Going It Alone

Dallas Solo Fest is worth watching the misses to see the theatrical hits

Dallas Solo Fest is worth watching the misses to see the hits

Jill Vice in Tipped & Tipsy at Dallas Solo Fest
Jill Vice plays multiple characters in Tipped & Tipsy at Dallas Solo Fest. Photo by Christina McNeill

Did you know that Dallas has a festival devoted entirely to solo performance? This is kind of a big deal, because in addition to WaterTower Theatre's Out of the Loop fringe festival, Dallas Solo Fest opens up the city to artists from all across the country to present their works.

Founded by Audacity Theatre Lab, the second annual showcase started June 4 at the Margo Jones Theatre in Fair Park, and it continues through Sunday, June 14. As we pointed out before, each show is roughly an hour and costs only $12. There are ridiculously cheap snacks and drinks for sale by donation in the lobby, but BYOB is acceptable too.

Of the six shows I saw this past weekend, three exemplified the magic that can come from watching a single person inhabit so many different personas. Those with future performances are noted.

Brigham Mosley's Mo[u]rnin' After opened the festival and set a high bar. As high as an elephant's eye, you might say, because this reflection of his deceased grandfather, Native American heritage and Midwestern upbringing cheekily uses the musical Oklahoma to punctuate ideas and moments.

In between clips from the 1995 film, Mosley relies on his energetic stage presence and unflinching honesty to talk about his struggle for identity and acceptance. "There was no glitter," he says of his Okie hometown. "Only dirt and dust and absolutely no gay people."

Mosley, an SMU alum, proves so instantly charming and at-ease he calls to mind another Dallas son, Michael Urie. You have two more chances to catch this excellent piece, on June 11 at 10:30 pm and June 13 at 9 pm.

Two Dallas writers disappointed not because of performance, but because of saggy scripts. Critic Kris Noteboom (in ...And Then I Woke Up, about his troubled relationship with sleep and dreams) and playwright/actor/director Jeff Swearingen (in the nightmare vacation An American Asshole in France) each rambled, stumbling over their stories and causing the audience get lost in their ideas.

Both are excellent wordsmiths, so it's frustrating to see their minds go in so many directions. Noteboom only played the first weekend, but Swearingen has one more performance on June 12 at 10:30 pm.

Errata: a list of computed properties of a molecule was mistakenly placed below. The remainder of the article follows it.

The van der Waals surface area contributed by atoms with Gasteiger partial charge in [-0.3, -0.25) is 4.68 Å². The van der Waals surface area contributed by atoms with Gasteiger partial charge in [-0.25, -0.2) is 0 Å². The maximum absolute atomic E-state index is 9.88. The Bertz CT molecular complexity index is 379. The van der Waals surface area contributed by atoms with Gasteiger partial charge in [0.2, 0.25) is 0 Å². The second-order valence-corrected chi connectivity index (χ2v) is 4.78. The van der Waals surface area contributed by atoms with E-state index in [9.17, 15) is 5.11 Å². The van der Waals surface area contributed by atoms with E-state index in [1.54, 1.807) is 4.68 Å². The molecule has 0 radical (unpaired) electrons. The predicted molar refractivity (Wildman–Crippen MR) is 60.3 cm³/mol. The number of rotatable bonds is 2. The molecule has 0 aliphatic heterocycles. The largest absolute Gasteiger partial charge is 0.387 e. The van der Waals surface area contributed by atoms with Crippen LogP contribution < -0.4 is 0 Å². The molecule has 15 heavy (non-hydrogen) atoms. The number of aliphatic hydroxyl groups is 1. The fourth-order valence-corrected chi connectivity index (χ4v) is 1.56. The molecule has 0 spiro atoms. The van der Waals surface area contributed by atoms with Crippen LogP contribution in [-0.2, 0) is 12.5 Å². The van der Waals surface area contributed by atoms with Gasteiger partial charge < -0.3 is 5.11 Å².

I swear Jill Vice is her real name, but it doesn't get more appropriate than that when your standout one-woman show is about American bar culture. Vice relies on astonishing physical and vocal transformations to inhabit eight or so different characters during Tipped & Tipsy — and only two of them are female.

Though the storyline gets a big trite at the end, it was a great joy to watch Vice use every tool in her arsenal to create these instantly memorable characters.

On the other end of the spectrum is Carla Cackowski's The Seriously Neurotic Dream of Mary Shelley. It's an interesting, history-based premise: Mary Shelley is vacationing with her boyfriend and his impressive friends when they all decide it would be fun for each to write a scary story. Poor Mary is so wrapped up in her own head that she can't focus on anything besides her boy troubles, mean-girl acquaintances and ambivalence about her children.

But Cackowski goes so far into turning this proper lady into a hip, technology-using, selfish ditz that she's thoroughly unlikable. And by the time she's inspired to create Frankenstein's monster, we're snoozing.

Van Quattro performed his play Standing Eight Count at WaterTower's fringe festival, and here he's tightened and streamlined the riveting retelling of his year as a semi-pro boxer in the 1970s. Quattro is mesmerizing as he recounts the messed-up childhood that led him to the punching bag, the power he felt when winning bouts, and the pain he fought when both his girlfriend and his father distance themselves from him.

Nimbly bouncing around the stage, issuing commands in a rapid Spanish accent when embodying his trainer, and re-creating the suspense and violence of his last big fight make this a show that's impossible to look away from. You can catch Standing Eight Count on June 12 at 7:30 pm and June 14 at 5 pm.

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You can buy tickets to Dallas Solo Fest shows in advance or at the door. In addition to the performances noted above, two more are on the lineup for this weekend: '33: A Kabarett and Lord of the Files.